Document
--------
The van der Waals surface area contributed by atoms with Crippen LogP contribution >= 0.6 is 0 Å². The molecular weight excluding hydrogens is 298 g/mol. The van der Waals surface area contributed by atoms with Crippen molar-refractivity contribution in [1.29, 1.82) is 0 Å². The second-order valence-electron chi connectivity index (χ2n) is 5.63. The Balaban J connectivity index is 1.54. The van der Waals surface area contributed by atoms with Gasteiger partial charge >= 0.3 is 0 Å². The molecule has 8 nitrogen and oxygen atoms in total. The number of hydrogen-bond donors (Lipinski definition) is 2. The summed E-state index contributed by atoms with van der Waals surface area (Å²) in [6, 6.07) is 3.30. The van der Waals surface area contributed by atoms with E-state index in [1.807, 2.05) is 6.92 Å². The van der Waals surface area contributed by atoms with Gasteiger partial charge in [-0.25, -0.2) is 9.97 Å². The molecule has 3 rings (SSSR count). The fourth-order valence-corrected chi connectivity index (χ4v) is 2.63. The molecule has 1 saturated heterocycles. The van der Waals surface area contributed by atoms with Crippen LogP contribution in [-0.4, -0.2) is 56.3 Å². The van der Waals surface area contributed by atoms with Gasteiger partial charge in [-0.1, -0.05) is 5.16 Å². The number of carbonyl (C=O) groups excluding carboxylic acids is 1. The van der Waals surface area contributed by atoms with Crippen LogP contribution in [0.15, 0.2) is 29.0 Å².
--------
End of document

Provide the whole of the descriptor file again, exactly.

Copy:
The van der Waals surface area contributed by atoms with Crippen LogP contribution >= 0.6 is 0 Å². The molecular weight excluding hydrogens is 298 g/mol. The van der Waals surface area contributed by atoms with Crippen molar-refractivity contribution in [1.29, 1.82) is 0 Å². The second-order valence-electron chi connectivity index (χ2n) is 5.63. The Balaban J connectivity index is 1.54. The van der Waals surface area contributed by atoms with Gasteiger partial charge >= 0.3 is 0 Å². The molecule has 8 nitrogen and oxygen atoms in total. The number of hydrogen-bond donors (Lipinski definition) is 2. The summed E-state index contributed by atoms with van der Waals surface area (Å²) in [6, 6.07) is 3.30. The van der Waals surface area contributed by atoms with E-state index in [1.807, 2.05) is 6.92 Å². The van der Waals surface area contributed by atoms with Gasteiger partial charge in [-0.25, -0.2) is 9.97 Å². The molecule has 3 rings (SSSR count). The fourth-order valence-corrected chi connectivity index (χ4v) is 2.63. The molecule has 1 saturated heterocycles. The van der Waals surface area contributed by atoms with Crippen LogP contribution in [-0.4, -0.2) is 56.3 Å². The van der Waals surface area contributed by atoms with Gasteiger partial charge in [-0.1, -0.05) is 5.16 Å². The number of carbonyl (C=O) groups excluding carboxylic acids is 1. The van der Waals surface area contributed by atoms with Crippen LogP contribution in [0.15, 0.2) is 29.0 Å².